Focus on wage arrears after Lovisa owes $153,000

'It's certainly not a good look when you have your brand associated with underpaying employees,' says lawyer, offering tips for HR

Focus on wage arrears after Lovisa owes $153,000

Australian-owned Fashion jewellery store Lovisa hit the headlines recently for having to pay employees in New Zealand over $153,000 in wage arrears following a Labour Inspectorate investigation in 2021.

Breaches were found in relation to a number of matters including incorrect calculations for sick leave, and use of annual holidays on public holidays.

Unfortunately, says Jaime Lomas, employment lawyer, this type of case is not uncommon.

 “This is a reminder to employers to make sure they’re complying with obligations so that they don't then face an investigation where they're having to pay out large sums of money on wage arrears and paid holidays.

“Employers have an obligation to know what their duties are, and what the law is, and then they also have a duty to comply. It’s something that could have been avoided if Lovisa had sought advice and followed it.”

In addition to the damages paid, a case of this nature can have costly impacts in terms of tarnishing an organisation’s brand and ability to attract talent, says Lomas, partner at DTI Laywers.

Keeping on top of legislative changes  

To keep up with legislative changes and updates, employers need to regularly review their employment practices, she says, and for international companies, ignorance of New Zealand employment law is not an excuse for non-compliance.

“Given there are often legislative changes, you need to make sure that you keep on top of those, and many businesses just aren’t seeking the advice they should to ensure they are compliant.

“There're a lot of resources out there that provide basic information about what the legal obligations are, so that is certainly a good place to start.”

One source of confusion for employers is around the Holidays Act, says Lomas. “The Act dates back to 2003 and doesn't necessarily cater for work schedules that fall outside of the nine-to-five standard working day.

“So while you can be looking online to find out more about what those Holiday Act obligations are, it does get quite tricky when you're trying to then adapt it for your particular work practices when it doesn't necessarily cater to that.”

The government has been looking at updating the Act, says Lomas. “A number of recommendations have been made but for now it continues to be a bit of a minefield for employers at times.

“When you think about work practices 20 years ago, times have changed. There’s a lot more flexibility now in terms of when people work and the hours of work.

“There're other things too that, quite often, we're having employers coming to us seeking advice because it's really quite ambiguous under the Holidays Act.”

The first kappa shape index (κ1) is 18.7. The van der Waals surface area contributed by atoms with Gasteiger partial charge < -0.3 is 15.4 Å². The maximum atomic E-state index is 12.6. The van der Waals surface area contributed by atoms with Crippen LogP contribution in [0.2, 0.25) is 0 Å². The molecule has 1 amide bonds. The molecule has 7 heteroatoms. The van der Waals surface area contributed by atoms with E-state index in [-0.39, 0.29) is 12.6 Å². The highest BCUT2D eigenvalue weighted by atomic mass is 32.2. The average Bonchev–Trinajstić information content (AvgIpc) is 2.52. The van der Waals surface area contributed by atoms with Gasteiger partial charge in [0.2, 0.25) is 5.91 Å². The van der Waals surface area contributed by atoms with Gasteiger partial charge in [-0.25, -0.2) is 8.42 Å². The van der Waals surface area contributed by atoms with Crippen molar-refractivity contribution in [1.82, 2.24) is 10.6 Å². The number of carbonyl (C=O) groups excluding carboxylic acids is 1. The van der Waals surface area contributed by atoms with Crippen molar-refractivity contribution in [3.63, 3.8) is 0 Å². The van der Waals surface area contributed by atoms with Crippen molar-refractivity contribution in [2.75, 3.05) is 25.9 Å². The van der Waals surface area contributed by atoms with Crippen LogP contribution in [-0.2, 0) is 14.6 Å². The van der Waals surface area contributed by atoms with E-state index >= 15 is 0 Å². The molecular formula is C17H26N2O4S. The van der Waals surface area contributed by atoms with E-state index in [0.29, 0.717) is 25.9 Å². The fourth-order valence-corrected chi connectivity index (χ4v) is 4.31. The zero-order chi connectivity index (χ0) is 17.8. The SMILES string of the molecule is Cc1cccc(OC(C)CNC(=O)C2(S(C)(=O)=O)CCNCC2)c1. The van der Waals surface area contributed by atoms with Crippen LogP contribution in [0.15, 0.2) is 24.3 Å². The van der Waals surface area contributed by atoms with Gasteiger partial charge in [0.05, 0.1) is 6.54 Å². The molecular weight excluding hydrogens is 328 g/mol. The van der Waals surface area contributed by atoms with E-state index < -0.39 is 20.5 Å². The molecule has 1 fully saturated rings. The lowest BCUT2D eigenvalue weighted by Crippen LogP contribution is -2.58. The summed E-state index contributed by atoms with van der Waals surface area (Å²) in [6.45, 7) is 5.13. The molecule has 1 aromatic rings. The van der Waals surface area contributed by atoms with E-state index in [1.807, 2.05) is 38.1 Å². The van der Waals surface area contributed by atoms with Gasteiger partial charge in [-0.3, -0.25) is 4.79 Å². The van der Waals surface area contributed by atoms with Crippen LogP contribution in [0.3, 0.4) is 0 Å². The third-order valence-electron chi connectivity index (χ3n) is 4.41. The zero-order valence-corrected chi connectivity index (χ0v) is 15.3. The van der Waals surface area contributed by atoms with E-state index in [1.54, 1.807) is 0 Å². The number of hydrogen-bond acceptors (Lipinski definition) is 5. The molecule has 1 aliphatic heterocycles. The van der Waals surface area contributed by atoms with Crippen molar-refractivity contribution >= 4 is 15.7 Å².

Contracts should truly reflect the nature of the organisation

It’s important to ensure employment contracts truly reflect the needs of the employers’ business, Lomas says.

“So if you’re in an industry in which you believe that shifts could be cancelled and there could be little notice, then you need to make sure that your employment agreement actually provides for that.

“To change or cancel shifts, employers need to ensure that their employment agreements include a shift cancellation clause – that’s a legal requirement if you have a business that is likely to be in a situation where you have to cancel shifts at the last minute.”

This clause would set out what notice is needed to make changes to shifts. If that notice isn't provided, it sets out the compensation that's then payable, she says.

Making sure managers and supervisors know those obligations too is also essential.

“Anyone that has direct reports needs to be aware of those obligations to make sure that they are implementing them, so it’s a training issue too,” Lomas says. Having a good workplace culture is absolutely critical for any business to be successful. If you don't look after your staff it can lead to a range of issues, including difficulty retaining them, higher sick leave and absences, lower productivity, and then risks of grievances and other claims. Employees need to feel valued, she says. 

“This is not just an issue in New Zealand. In the UK, the government just this year provided a list of more than 200 companies that were named and shamed for failing to pay staff minimum wage. The list included high profile retailers as well,” she says.

“It’s certainly not a good look when you have your brand associated with underpaying employees.”

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